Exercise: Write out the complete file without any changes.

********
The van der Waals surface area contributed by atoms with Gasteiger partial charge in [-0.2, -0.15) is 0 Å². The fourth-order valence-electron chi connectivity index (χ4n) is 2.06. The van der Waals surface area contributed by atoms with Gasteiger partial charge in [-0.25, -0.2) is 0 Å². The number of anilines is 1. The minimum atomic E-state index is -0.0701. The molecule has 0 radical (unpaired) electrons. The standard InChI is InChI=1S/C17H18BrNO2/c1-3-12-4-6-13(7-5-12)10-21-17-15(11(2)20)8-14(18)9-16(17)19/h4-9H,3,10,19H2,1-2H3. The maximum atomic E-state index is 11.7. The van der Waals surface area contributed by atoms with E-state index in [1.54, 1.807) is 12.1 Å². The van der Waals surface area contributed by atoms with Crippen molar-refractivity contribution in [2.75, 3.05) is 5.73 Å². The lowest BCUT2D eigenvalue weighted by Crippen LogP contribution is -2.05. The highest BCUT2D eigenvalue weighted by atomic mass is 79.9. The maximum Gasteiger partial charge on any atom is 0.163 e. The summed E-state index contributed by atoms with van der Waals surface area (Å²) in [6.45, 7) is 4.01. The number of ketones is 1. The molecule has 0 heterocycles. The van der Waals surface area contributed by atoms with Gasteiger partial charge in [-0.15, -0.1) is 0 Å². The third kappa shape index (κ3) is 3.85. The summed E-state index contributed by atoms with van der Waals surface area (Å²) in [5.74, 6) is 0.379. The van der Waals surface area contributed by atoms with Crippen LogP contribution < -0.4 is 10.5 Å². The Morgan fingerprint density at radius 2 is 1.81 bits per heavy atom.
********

The van der Waals surface area contributed by atoms with Gasteiger partial charge in [-0.2, -0.15) is 0 Å². The fourth-order valence-electron chi connectivity index (χ4n) is 2.06. The van der Waals surface area contributed by atoms with Gasteiger partial charge in [-0.25, -0.2) is 0 Å². The number of anilines is 1. The minimum atomic E-state index is -0.0701. The molecule has 0 radical (unpaired) electrons. The standard InChI is InChI=1S/C17H18BrNO2/c1-3-12-4-6-13(7-5-12)10-21-17-15(11(2)20)8-14(18)9-16(17)19/h4-9H,3,10,19H2,1-2H3. The maximum atomic E-state index is 11.7. The van der Waals surface area contributed by atoms with E-state index in [1.54, 1.807) is 12.1 Å². The van der Waals surface area contributed by atoms with Crippen molar-refractivity contribution in [2.75, 3.05) is 5.73 Å². The lowest BCUT2D eigenvalue weighted by Crippen LogP contribution is -2.05. The highest BCUT2D eigenvalue weighted by atomic mass is 79.9. The maximum Gasteiger partial charge on any atom is 0.163 e. The summed E-state index contributed by atoms with van der Waals surface area (Å²) in [6.45, 7) is 4.01. The number of ketones is 1. The molecule has 0 heterocycles. The van der Waals surface area contributed by atoms with Gasteiger partial charge in [-0.15, -0.1) is 0 Å². The third kappa shape index (κ3) is 3.85. The summed E-state index contributed by atoms with van der Waals surface area (Å²) in [5.74, 6) is 0.379. The van der Waals surface area contributed by atoms with Crippen LogP contribution < -0.4 is 10.5 Å². The Morgan fingerprint density at radius 2 is 1.81 bits per heavy atom.